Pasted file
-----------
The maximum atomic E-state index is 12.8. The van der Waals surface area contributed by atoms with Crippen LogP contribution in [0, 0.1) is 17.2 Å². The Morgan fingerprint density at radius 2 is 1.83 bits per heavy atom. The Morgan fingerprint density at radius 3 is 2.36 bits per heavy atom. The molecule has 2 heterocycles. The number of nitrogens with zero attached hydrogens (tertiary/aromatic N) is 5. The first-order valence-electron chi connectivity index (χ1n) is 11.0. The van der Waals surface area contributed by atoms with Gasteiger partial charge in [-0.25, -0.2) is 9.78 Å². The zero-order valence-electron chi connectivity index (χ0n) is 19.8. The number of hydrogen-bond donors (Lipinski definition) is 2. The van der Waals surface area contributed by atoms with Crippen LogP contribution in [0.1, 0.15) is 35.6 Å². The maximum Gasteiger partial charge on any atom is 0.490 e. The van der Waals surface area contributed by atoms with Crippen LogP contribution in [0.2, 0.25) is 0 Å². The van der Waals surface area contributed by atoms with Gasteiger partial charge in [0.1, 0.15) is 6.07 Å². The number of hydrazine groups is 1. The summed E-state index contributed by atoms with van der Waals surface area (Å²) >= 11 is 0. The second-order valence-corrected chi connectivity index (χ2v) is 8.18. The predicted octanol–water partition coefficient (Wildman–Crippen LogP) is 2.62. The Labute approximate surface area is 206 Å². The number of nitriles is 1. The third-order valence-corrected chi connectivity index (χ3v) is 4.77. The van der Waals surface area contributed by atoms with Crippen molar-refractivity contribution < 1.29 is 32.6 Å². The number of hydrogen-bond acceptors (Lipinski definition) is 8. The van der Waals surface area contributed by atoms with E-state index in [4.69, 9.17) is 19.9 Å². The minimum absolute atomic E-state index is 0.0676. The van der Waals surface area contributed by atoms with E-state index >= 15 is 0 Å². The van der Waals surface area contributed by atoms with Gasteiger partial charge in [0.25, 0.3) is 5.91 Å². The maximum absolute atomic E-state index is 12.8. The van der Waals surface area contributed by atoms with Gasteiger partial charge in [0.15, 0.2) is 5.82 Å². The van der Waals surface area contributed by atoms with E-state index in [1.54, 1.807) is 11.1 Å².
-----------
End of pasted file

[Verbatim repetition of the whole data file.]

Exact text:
The maximum atomic E-state index is 12.8. The van der Waals surface area contributed by atoms with Crippen LogP contribution in [0, 0.1) is 17.2 Å². The Morgan fingerprint density at radius 2 is 1.83 bits per heavy atom. The Morgan fingerprint density at radius 3 is 2.36 bits per heavy atom. The molecule has 2 heterocycles. The number of nitrogens with zero attached hydrogens (tertiary/aromatic N) is 5. The first-order valence-electron chi connectivity index (χ1n) is 11.0. The van der Waals surface area contributed by atoms with Gasteiger partial charge in [-0.25, -0.2) is 9.78 Å². The zero-order valence-electron chi connectivity index (χ0n) is 19.8. The number of hydrogen-bond donors (Lipinski definition) is 2. The van der Waals surface area contributed by atoms with Crippen LogP contribution in [0.1, 0.15) is 35.6 Å². The maximum Gasteiger partial charge on any atom is 0.490 e. The van der Waals surface area contributed by atoms with Crippen LogP contribution in [0.2, 0.25) is 0 Å². The van der Waals surface area contributed by atoms with Gasteiger partial charge in [0.1, 0.15) is 6.07 Å². The number of hydrazine groups is 1. The summed E-state index contributed by atoms with van der Waals surface area (Å²) >= 11 is 0. The second-order valence-corrected chi connectivity index (χ2v) is 8.18. The predicted octanol–water partition coefficient (Wildman–Crippen LogP) is 2.62. The Labute approximate surface area is 206 Å². The number of nitriles is 1. The third-order valence-corrected chi connectivity index (χ3v) is 4.77. The van der Waals surface area contributed by atoms with Crippen molar-refractivity contribution < 1.29 is 32.6 Å². The number of hydrogen-bond acceptors (Lipinski definition) is 8. The van der Waals surface area contributed by atoms with E-state index in [4.69, 9.17) is 19.9 Å². The minimum absolute atomic E-state index is 0.0676. The van der Waals surface area contributed by atoms with E-state index >= 15 is 0 Å². The van der Waals surface area contributed by atoms with Gasteiger partial charge in [0.25, 0.3) is 5.91 Å². The maximum absolute atomic E-state index is 12.8. The van der Waals surface area contributed by atoms with Gasteiger partial charge in [0.15, 0.2) is 5.82 Å². The van der Waals surface area contributed by atoms with E-state index in [1.54, 1.807) is 11.1 Å².